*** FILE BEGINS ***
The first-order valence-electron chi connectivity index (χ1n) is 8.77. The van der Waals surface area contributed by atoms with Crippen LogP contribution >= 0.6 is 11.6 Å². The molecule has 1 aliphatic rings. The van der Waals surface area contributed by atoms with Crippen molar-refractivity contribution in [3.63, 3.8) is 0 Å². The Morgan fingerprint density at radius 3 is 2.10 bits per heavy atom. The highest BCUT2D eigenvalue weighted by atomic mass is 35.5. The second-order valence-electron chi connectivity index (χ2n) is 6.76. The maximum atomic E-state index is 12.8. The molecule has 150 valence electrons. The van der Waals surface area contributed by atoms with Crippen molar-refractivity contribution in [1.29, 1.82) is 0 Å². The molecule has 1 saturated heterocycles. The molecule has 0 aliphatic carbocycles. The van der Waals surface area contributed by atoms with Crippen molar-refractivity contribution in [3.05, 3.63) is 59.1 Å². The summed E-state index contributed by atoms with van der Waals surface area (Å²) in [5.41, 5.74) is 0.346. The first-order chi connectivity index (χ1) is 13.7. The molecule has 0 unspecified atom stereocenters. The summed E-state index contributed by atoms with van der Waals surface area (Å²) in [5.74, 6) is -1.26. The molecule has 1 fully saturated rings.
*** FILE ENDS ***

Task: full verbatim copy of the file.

The first-order valence-electron chi connectivity index (χ1n) is 8.77. The van der Waals surface area contributed by atoms with Crippen LogP contribution >= 0.6 is 11.6 Å². The molecule has 1 aliphatic rings. The van der Waals surface area contributed by atoms with Crippen molar-refractivity contribution in [3.63, 3.8) is 0 Å². The Morgan fingerprint density at radius 3 is 2.10 bits per heavy atom. The highest BCUT2D eigenvalue weighted by atomic mass is 35.5. The second-order valence-electron chi connectivity index (χ2n) is 6.76. The maximum atomic E-state index is 12.8. The molecule has 150 valence electrons. The van der Waals surface area contributed by atoms with Crippen molar-refractivity contribution in [1.29, 1.82) is 0 Å². The molecule has 1 saturated heterocycles. The molecule has 0 aliphatic carbocycles. The van der Waals surface area contributed by atoms with Crippen molar-refractivity contribution in [3.05, 3.63) is 59.1 Å². The summed E-state index contributed by atoms with van der Waals surface area (Å²) in [5.41, 5.74) is 0.346. The first-order chi connectivity index (χ1) is 13.7. The molecule has 0 unspecified atom stereocenters. The summed E-state index contributed by atoms with van der Waals surface area (Å²) in [5.74, 6) is -1.26. The molecule has 1 fully saturated rings.